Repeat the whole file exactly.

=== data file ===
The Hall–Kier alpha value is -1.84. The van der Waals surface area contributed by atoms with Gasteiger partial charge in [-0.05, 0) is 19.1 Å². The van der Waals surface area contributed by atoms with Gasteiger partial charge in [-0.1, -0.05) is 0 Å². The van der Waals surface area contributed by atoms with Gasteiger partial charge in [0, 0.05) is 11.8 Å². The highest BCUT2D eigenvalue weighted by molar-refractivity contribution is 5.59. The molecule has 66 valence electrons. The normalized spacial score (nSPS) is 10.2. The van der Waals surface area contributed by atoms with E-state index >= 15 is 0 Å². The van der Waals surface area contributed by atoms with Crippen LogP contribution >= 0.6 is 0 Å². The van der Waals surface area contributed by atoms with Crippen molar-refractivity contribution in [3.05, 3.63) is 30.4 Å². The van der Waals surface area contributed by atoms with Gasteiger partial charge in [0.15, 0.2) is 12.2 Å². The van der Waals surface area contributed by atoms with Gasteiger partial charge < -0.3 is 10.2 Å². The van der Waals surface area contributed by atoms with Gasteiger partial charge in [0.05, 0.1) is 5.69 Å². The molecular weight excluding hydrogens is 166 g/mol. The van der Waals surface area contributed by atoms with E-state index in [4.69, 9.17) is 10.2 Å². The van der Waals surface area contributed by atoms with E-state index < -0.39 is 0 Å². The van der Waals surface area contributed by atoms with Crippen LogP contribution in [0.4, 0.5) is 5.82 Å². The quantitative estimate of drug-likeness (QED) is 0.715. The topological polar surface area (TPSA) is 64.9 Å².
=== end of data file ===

The Hall–Kier alpha value is -1.84. The van der Waals surface area contributed by atoms with Gasteiger partial charge in [-0.05, 0) is 19.1 Å². The van der Waals surface area contributed by atoms with Gasteiger partial charge in [-0.1, -0.05) is 0 Å². The van der Waals surface area contributed by atoms with Gasteiger partial charge in [0, 0.05) is 11.8 Å². The highest BCUT2D eigenvalue weighted by molar-refractivity contribution is 5.59. The molecule has 66 valence electrons. The normalized spacial score (nSPS) is 10.2. The van der Waals surface area contributed by atoms with E-state index >= 15 is 0 Å². The van der Waals surface area contributed by atoms with Crippen LogP contribution >= 0.6 is 0 Å². The van der Waals surface area contributed by atoms with Crippen molar-refractivity contribution in [3.05, 3.63) is 30.4 Å². The van der Waals surface area contributed by atoms with Gasteiger partial charge in [0.15, 0.2) is 12.2 Å². The van der Waals surface area contributed by atoms with Gasteiger partial charge < -0.3 is 10.2 Å². The van der Waals surface area contributed by atoms with Gasteiger partial charge in [0.05, 0.1) is 5.69 Å². The molecular weight excluding hydrogens is 166 g/mol. The van der Waals surface area contributed by atoms with E-state index in [4.69, 9.17) is 10.2 Å². The van der Waals surface area contributed by atoms with E-state index < -0.39 is 0 Å². The van der Waals surface area contributed by atoms with Crippen LogP contribution in [0.4, 0.5) is 5.82 Å². The quantitative estimate of drug-likeness (QED) is 0.715. The topological polar surface area (TPSA) is 64.9 Å².